7. Kosher Ham says: February 4, 20112:06 pm

    Actually, I found the contour crafting site quite interesting; a potential future technology. I have taken classes in solid works, which is another 3-D modeling program.

    Still I noticed “The Three Words,” mentioned on the website: Low Income Housing.

    So how can someone be thrifty but not poor?

  8. John Savard says: February 4, 20112:50 pm

    Note, too, that in many areas, laws restrict the use of pre-fabricated housing, requiring buildings to instead be constructed by local tradesmen.

  9. Andrew L. Ayers says: February 4, 20115:00 pm

    @KH: Are you asking whether someone who is thrifty must be poor, or why you can’t be thrifty, but not poor? I personally fall into the latter camp; my wife would say I’m so thrifty “I could make a nickel holler” (ok, maybe thrifty isn’t the word there – heh). Really, we both believe in making things last, fixing what you have until it can’t be fixed anymore, and buying “pre-owned” where we can, when we can. We are both “Dave Ramsey Debt-Free” ™ – while we don’t go for his religious side of things, his financial advice makes pretty good sense – our only large debt left is our mortgage, and we have plans to pay that down to nearly nothing when the time is right. Thrifty we are – but poor? No way.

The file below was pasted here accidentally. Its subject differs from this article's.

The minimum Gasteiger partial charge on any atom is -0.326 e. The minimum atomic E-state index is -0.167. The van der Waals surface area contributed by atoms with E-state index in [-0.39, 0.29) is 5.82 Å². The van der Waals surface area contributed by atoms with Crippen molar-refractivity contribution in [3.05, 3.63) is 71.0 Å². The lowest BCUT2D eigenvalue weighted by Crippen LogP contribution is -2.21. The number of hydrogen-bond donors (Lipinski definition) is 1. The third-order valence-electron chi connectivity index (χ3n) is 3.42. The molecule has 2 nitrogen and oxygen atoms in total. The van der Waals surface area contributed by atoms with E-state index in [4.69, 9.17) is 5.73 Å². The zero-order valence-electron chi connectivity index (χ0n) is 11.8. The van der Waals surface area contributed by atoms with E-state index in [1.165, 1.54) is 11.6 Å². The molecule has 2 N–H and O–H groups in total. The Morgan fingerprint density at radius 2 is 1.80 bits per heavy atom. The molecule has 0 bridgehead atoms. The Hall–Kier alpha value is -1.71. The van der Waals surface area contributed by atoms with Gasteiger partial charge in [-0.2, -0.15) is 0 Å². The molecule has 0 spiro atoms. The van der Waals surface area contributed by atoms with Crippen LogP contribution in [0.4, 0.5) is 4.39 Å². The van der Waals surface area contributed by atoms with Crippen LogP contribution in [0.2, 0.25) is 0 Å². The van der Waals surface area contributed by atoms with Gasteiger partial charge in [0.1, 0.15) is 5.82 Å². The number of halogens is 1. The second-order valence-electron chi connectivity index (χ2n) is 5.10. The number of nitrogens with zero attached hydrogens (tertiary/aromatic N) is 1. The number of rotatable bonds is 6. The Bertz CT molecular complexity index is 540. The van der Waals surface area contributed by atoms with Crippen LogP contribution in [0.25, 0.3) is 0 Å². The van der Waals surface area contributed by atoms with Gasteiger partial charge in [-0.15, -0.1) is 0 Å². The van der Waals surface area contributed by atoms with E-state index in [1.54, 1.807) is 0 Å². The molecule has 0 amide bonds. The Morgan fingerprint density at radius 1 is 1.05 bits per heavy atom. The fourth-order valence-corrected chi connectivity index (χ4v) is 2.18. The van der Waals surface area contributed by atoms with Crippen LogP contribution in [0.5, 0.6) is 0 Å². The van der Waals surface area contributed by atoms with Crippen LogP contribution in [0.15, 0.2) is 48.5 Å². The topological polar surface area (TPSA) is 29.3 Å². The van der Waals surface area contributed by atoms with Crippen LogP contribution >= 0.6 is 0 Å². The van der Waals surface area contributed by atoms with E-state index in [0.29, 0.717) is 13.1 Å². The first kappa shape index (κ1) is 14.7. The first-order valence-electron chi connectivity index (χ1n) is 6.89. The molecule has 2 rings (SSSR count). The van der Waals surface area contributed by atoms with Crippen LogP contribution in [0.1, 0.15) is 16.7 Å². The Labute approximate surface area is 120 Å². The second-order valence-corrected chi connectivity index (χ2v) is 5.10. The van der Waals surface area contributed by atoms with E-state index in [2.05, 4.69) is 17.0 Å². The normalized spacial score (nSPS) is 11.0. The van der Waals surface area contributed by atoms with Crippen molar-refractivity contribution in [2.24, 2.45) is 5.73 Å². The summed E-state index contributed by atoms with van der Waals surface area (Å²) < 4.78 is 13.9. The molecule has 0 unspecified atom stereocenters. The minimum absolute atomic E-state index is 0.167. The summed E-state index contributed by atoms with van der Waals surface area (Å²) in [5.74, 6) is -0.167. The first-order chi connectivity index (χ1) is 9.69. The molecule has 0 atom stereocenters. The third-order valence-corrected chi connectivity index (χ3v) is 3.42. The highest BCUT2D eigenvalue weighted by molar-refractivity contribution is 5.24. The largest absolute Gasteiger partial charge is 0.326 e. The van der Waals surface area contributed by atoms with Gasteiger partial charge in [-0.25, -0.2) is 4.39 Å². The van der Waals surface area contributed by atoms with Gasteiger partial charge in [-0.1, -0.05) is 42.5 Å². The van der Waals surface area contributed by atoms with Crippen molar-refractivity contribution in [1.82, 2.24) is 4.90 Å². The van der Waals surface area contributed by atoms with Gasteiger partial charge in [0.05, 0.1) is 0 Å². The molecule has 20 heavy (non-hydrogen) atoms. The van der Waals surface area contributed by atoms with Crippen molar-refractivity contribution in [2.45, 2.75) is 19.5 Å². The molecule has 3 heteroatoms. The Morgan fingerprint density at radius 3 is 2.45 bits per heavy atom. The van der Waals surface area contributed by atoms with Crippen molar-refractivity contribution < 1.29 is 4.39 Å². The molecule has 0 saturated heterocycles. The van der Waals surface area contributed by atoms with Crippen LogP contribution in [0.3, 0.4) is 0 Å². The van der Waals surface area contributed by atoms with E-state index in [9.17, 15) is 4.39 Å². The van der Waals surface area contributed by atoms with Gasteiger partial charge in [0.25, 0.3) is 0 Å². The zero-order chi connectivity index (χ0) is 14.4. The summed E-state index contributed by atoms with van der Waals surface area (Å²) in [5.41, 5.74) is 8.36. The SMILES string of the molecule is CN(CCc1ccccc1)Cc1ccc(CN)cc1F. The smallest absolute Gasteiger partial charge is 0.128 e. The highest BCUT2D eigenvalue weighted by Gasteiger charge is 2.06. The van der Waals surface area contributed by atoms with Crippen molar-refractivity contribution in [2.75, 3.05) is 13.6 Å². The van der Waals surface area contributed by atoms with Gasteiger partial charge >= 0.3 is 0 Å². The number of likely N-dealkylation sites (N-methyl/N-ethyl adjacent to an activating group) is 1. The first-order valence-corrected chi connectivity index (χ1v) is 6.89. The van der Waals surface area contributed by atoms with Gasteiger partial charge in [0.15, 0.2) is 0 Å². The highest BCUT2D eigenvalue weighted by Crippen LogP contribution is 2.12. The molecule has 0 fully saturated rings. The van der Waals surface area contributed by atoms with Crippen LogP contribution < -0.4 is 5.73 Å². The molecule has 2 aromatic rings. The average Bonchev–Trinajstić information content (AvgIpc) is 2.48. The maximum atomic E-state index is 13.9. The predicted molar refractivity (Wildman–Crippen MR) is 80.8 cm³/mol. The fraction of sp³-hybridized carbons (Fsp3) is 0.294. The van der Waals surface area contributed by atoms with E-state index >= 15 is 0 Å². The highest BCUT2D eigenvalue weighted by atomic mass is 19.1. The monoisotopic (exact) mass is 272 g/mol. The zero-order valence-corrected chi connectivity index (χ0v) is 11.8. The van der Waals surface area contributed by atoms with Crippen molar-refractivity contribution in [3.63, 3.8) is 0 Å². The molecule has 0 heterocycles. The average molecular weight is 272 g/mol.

@John Savard: I would bet those laws came about due to trade unions and such lobbying for them; I guess my post didn’t say that, but it should have. Essentially, using legislation to force people to pay more than they should for quality housing, just to keep someone employed (and drunk, and making crappy houses you can knock a golfball through). I bet “contour crafting” is sidelined for much the same reason; it would result in a better product and put a bunch of people out of work.

    I wanted to say the product would be less expensive – but if that were the case, the crackerjack boxes sold on the market today wouldn’t cost so much; it isn’t like they have much in the way of “quality materials” or craftsmanship in them…

  10. DouglasUrantia says: February 4, 20116:11 pm

    I live in a new factory made house. Best house we’ve ever lived in and at 1/3 the cost of a site built house.

  11. Toronto says: February 5, 201110:22 am

    When I lived in the north once, almost all the houses in town were “factory built” – at the local airport, in an old hanger. The buillding season was just too short to get many houses built otherwise.

    It was an okay house. They had stuccoed and clapboarded it on site so we didn’t have a big seam up the middle (but did have the odd vents and the extra-thick wall running down the middle of the house.)

  12. Gary James says: February 18, 20114:45 pm

    In my municipality, modular factory built homes are permitted. Finished, there is really nothing to distinguish them from from a site built home.

    “Trailer” homes are not permitted to be installed, or even temporarily used.